Make the most of culinary herbs and spices.


The Great Garlic Roasting Experiment

by Sandra Bowens

Here's one that's full of our favorite recipes because we wrote the book! It is also full of information, helpful hints and ideas for using herbs and spices in your kitchen.

My husband hates garlic. More specifically, he hates the smell of it on my breath.  As he jetted away on a business trip last week, I dashed off to the market to buy a bag of garlic.


I wanted to figure out the best way to roast garlic.  People often ask me and I have never been quite sure how to answer. I knew of the method but, in light of my dear husband's aversion, hadn't bothered with much experimentation.


Surely you have sampled this trendy condiment said to be better than butter on bread and more delectable than raw chopped garlic in recipes.  With my freedom to breathe the garlic breath, I wanted to try both.


The idea is to cook an entire unpeeled head. You want to get the garlic cloves to the point where the flesh is creamy enough to simply squeeze it from the papery covering. The flavor is enriched and that harsh bite is gone.


Although you can buy a tiny baking dish for roasting garlic, I did not. I went to three of my favorite cookbooks for recipes. The fourth method would be based on a component from a salsa recipe I have used in the past.


 Method One: High Heat


Naturally, for learning to roast garlic I turned to Barbara Kafka's book Roasting first. She suggested that you slice about an inch off the top of the whole head of garlic before placing it in a pan that will just hold it. You then "slick" the garlic and the pan with about a teaspoon of oil and add two tablespoons of water or stock. The garlic is roasted in a preheated 500 degree oven for 25-30 minutes.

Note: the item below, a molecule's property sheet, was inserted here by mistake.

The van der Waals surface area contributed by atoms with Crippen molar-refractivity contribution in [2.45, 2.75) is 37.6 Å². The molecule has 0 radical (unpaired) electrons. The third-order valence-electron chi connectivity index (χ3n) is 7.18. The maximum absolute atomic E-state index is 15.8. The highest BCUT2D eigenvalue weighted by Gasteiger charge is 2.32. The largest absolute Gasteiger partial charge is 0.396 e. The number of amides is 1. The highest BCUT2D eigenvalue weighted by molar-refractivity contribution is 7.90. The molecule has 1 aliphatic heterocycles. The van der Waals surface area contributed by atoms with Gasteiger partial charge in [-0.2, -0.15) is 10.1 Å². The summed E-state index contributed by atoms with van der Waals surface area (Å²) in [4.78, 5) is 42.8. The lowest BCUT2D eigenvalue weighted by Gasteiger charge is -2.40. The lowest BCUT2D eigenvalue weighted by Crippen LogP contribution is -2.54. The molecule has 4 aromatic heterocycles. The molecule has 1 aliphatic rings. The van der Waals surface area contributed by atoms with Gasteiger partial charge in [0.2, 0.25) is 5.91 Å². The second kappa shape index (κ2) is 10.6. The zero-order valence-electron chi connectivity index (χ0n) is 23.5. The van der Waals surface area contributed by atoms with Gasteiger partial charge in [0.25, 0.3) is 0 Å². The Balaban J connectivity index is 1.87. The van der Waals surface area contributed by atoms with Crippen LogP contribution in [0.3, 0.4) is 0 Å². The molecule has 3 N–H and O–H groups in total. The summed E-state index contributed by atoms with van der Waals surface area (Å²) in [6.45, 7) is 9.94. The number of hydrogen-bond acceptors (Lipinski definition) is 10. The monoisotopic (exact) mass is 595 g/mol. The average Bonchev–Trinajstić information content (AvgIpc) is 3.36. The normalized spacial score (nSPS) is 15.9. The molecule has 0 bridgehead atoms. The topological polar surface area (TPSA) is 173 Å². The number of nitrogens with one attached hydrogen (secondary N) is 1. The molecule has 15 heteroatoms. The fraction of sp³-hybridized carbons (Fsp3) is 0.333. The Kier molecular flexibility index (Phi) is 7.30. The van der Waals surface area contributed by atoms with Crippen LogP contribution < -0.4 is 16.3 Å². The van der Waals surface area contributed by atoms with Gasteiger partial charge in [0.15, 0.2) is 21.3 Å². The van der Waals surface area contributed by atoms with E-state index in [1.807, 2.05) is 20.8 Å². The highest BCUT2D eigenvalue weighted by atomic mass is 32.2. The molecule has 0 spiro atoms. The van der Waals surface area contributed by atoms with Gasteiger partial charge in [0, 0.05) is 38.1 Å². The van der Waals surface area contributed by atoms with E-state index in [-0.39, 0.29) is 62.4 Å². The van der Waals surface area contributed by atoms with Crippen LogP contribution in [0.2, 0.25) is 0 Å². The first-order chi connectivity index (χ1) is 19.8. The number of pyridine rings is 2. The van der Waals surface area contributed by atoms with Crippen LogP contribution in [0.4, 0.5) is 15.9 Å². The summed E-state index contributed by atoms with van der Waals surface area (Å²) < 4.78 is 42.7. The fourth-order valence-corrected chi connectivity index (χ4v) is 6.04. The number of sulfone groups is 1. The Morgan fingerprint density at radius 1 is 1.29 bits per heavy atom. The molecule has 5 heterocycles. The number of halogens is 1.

I used a small glass custard cup, extra-virgin olive oil and plain water for this experiment. After 25 minutes, the head of garlic was blackened in spots (as it was supposed to be) and delightfully fragrant. I allowed it to cool before squishing out the buttery flesh. Most of it was very soft but a few of the larger cloves remained just the tiniest bit crunchy.


 Method Two: Long Cook Time


Deborah Madison's book Vegetarian Cooking for Everyone promised that the "long cooking time sweetens the pungent garlic."  Her recipe was similar to Kafka's except she suggested rubbing off all but the last layer of papery skin next to the cloves and not cutting into the head at all. The recipe called for butter or olive oil and just water. The main difference came in the baking. The dish holding the garlic is covered with foil and baked at 350 degrees for 45 minutes. The foil is then removed and the garlic continues to bake for 30 minutes more.


I used another glass custard cup for this one but went with butter instead of oil. After all the cooking, a sheen of butter remained in the bottom of the cup so I squeezed the garlic cloves into this. The soft flesh came out of the skin with ease--much smoother than any of the other cooking methods.


Method Three: No Special Treatment


In his book The Grains Cookbook, Bert Greene has a recipe for roasting garlic to add to a salad dressing. His method is to simply pop a garlic head into the oven at 400 degrees for 30-35 minutes. He did suggest using a spoon to help remove the cooked flesh from the skin.